How to Budget for a Semester Abroad

July 10, 2018

With millennials leading the charge toward the experience economy, it’s not surprising that more college students than ever are choosing to study abroad. According to a report by the Institute of International Education and the US Department of State Bureau of Educational and Cultural Affairs, 325,339 American students received academic credit for studying abroad in 2015/2016, an increase of 4% over the previous year. In fact, the number of American students studying abroad has more than tripled in the past two decades.

Whether it’s a summer, semester, or year-long program, studying abroad is no longer a privilege for a select few. Depending on where you go, though, you could still end up paying a pretty penny; that’s why we tapped our summer intern here at The Dime (who’ll be studying abroad in Greece this fall – opa!) to share her tips for making concrete financial goals that’ll set you up for the experience of a lifetime, without breaking the bank.  

Think about the country you’d like to go to, and the program costs associated with it.

The cost of foreign academic programs—and their locales--can vary widely. In addition, currency changes can be drastic, so knowing where your money will go the furthest before you travel is always a good idea.

Be realistic about how much you’re going to spend.

While you might try to convince yourself that you won’t be eating out very often, traveling, or buying souvenirs, let’s be honest…chances are you will (and should!) spend more than your initial estimates. So think about how much money you might spend in an average month, and then double it just to make sure you have enough to cover trips, items, and experiences you don’t even know you want yet.

Start planning early.

There are some who know from a young age that they want to study abroad, and they save up for years in advance. If you’re not one of those ultra-determined souls, however,  starting to plan for your trip as early as you’re able to will help minimize untimely costs (like an unanticipated healthcare premium  or textbook expense) that could derail your saving efforts. Some programs also offer assistance like part-time job opportunities for students, so communicating regularly with your program before you arrive could help clarify your bottom line.

Apply for scholarships or take advantage of financial aid.

Today, many colleges and universities include the costs for studying abroad as part of their normal tuition fees. This usually means that any financial aid you receive can be used to fund your program. Depending on your particular setup of  (for example, if you’re doing an exchange with a foreign school), housing and food might not be included, so be sure you understand the scope of costs you’ll be responsible for as you’re planning your budget. Tip: Many schools offer partial academic scholarships that can help cover the cost of airfare and/or housing, so see if that’s an additional option.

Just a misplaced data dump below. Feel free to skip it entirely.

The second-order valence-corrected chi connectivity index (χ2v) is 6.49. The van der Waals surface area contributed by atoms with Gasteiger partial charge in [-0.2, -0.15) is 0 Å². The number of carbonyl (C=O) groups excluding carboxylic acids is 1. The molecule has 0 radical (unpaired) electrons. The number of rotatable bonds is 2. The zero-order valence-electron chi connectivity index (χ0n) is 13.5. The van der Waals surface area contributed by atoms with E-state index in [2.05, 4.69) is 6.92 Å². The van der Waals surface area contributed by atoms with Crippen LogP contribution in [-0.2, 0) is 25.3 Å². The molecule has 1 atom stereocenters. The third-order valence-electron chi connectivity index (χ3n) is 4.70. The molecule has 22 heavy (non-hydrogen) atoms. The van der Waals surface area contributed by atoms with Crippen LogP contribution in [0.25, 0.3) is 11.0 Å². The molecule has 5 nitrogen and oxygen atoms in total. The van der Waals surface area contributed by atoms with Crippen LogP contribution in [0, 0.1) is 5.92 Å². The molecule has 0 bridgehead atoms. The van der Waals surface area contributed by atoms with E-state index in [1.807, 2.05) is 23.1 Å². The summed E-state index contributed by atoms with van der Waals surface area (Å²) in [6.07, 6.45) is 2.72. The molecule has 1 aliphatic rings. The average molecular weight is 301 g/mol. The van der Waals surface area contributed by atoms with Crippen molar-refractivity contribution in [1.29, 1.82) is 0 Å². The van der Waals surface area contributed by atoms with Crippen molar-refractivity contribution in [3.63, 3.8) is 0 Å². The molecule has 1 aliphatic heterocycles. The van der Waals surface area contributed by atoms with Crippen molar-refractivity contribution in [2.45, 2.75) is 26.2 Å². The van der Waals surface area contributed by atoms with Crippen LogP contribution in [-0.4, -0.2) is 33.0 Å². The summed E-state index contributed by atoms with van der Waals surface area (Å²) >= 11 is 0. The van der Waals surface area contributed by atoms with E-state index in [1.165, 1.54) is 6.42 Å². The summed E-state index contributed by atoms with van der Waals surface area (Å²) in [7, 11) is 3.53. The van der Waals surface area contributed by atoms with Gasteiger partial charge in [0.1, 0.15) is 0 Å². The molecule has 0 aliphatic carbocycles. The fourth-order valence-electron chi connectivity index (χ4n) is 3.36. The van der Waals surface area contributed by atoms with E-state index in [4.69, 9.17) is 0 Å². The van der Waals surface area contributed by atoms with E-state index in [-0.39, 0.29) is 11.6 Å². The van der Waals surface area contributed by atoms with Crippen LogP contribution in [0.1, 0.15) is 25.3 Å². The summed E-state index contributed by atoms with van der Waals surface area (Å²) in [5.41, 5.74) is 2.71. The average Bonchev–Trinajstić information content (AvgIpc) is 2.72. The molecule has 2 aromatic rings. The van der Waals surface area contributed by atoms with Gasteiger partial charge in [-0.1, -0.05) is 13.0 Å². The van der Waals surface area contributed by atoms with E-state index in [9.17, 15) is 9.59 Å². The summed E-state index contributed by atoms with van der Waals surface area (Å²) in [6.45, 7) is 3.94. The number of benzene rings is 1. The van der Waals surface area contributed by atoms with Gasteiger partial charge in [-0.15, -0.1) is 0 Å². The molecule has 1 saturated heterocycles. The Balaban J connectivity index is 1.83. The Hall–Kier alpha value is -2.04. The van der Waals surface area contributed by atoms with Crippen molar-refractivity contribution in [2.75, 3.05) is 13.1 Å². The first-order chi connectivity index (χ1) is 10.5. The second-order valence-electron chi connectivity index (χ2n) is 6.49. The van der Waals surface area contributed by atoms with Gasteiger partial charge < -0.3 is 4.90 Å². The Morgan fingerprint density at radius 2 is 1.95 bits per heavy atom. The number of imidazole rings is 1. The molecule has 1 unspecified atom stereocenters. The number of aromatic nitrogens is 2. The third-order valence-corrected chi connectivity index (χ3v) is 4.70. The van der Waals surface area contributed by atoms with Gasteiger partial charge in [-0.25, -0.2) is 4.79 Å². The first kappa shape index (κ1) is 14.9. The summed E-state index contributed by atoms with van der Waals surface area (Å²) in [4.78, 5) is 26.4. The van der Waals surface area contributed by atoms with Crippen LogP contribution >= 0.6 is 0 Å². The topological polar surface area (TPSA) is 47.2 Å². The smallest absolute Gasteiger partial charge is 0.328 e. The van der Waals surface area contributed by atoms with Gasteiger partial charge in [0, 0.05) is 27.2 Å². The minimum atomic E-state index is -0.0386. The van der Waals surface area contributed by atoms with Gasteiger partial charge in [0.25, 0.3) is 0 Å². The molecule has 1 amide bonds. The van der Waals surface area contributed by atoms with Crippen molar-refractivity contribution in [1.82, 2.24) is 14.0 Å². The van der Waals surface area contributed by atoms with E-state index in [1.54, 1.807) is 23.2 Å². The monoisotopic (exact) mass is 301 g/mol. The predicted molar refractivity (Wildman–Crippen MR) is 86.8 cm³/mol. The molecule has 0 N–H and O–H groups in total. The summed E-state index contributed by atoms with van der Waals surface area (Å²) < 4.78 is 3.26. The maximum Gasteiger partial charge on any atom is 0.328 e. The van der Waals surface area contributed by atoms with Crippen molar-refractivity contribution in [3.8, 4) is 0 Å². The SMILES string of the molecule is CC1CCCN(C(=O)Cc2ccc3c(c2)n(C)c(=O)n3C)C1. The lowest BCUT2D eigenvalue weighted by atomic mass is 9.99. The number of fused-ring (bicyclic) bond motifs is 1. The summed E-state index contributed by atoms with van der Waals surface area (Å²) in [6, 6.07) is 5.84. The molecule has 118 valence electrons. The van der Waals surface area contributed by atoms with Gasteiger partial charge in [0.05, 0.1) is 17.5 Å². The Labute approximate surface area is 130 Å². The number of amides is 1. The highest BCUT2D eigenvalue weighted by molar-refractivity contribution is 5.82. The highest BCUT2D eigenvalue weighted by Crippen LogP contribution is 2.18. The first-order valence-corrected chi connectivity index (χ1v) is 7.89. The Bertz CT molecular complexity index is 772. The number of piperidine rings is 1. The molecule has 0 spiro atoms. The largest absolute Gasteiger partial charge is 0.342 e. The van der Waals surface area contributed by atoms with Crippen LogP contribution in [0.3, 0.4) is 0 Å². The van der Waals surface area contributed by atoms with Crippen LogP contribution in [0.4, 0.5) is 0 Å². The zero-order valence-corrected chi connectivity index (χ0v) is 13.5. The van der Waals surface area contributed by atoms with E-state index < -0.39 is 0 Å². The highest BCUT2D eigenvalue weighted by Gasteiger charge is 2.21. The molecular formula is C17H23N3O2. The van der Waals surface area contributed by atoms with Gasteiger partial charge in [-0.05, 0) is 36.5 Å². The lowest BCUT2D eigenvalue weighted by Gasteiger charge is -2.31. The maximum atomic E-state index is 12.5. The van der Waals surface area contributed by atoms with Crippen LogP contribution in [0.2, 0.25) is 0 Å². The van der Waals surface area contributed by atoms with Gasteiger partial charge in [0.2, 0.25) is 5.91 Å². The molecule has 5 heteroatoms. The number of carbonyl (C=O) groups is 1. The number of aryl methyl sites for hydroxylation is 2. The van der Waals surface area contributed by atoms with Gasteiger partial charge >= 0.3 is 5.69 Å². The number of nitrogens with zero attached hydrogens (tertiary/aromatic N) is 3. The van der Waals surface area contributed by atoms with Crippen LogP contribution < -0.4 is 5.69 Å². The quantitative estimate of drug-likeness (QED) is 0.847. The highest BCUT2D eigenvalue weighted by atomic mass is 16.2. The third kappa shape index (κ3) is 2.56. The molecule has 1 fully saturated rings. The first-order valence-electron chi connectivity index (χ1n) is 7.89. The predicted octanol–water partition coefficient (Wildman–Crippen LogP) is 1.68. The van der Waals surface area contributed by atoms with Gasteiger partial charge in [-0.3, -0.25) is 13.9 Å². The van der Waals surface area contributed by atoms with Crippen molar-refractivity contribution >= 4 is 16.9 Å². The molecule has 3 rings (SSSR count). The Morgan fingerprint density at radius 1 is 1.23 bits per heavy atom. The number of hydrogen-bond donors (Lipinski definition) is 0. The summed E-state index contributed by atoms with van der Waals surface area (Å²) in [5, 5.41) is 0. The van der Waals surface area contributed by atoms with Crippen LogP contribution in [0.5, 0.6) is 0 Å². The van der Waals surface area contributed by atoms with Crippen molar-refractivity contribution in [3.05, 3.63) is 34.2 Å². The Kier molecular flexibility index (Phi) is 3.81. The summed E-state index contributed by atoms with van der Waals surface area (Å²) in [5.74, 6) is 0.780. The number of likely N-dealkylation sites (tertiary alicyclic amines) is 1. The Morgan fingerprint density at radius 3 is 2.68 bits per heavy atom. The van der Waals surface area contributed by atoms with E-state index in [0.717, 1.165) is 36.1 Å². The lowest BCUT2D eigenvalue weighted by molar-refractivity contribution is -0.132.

Don’t forget about the costs of health care.

Although some schools provide emergency medical insurance while abroad, other programs require you to provide your own health insurance. While the latter can be expensive, it’s worth accounting for in your budget to minimize the risk of falling ill in your foreign country and racking up a slew of uninsured medical expenses. If you're on your parents' insurance, this may be a moot point (yay!), but do make sure their plan will cover you while abroad.

Consider transportation.

This not only includes airfare to and from your destination, but also getting to campus and around the city you’ll be living in. While your dorm or apartment could end up being on or near the campus, others might require you to take public transportation. Allot a certain amount of your budget to getting to and from classes every day. If you’ll be in a place with minimal congestion, budgeting for a bike could be a good investment. And don’t forget to account for train or plane tickets and hostel expenses if you plan to explore more faraway places on weekends or once your program concludes.

Think of budgeting as a positive thing rather than a hindrance.

While the thought of budgeting can seem like a big fat negative that’s preventing you from buying the experiences or items you want, in reality, it’s actually helping you save for those memories. Instead of feeling like you’re not going to be able to do or see as much as you’d like because you’re on a budget, remember that you’re not alone; your classmates are quite likely in the same boat. But by making good financial decisions ahead of your trip, and once you’re there, you’ll be able to afford the opportunity todo more of the things on your list.

Budgeting for your time abroad should be filled with excitement and anticipation at the prospects ahead. By planning early and being wise with your spending, you’ll ensure that your study abroad experience is nothing short of priceless.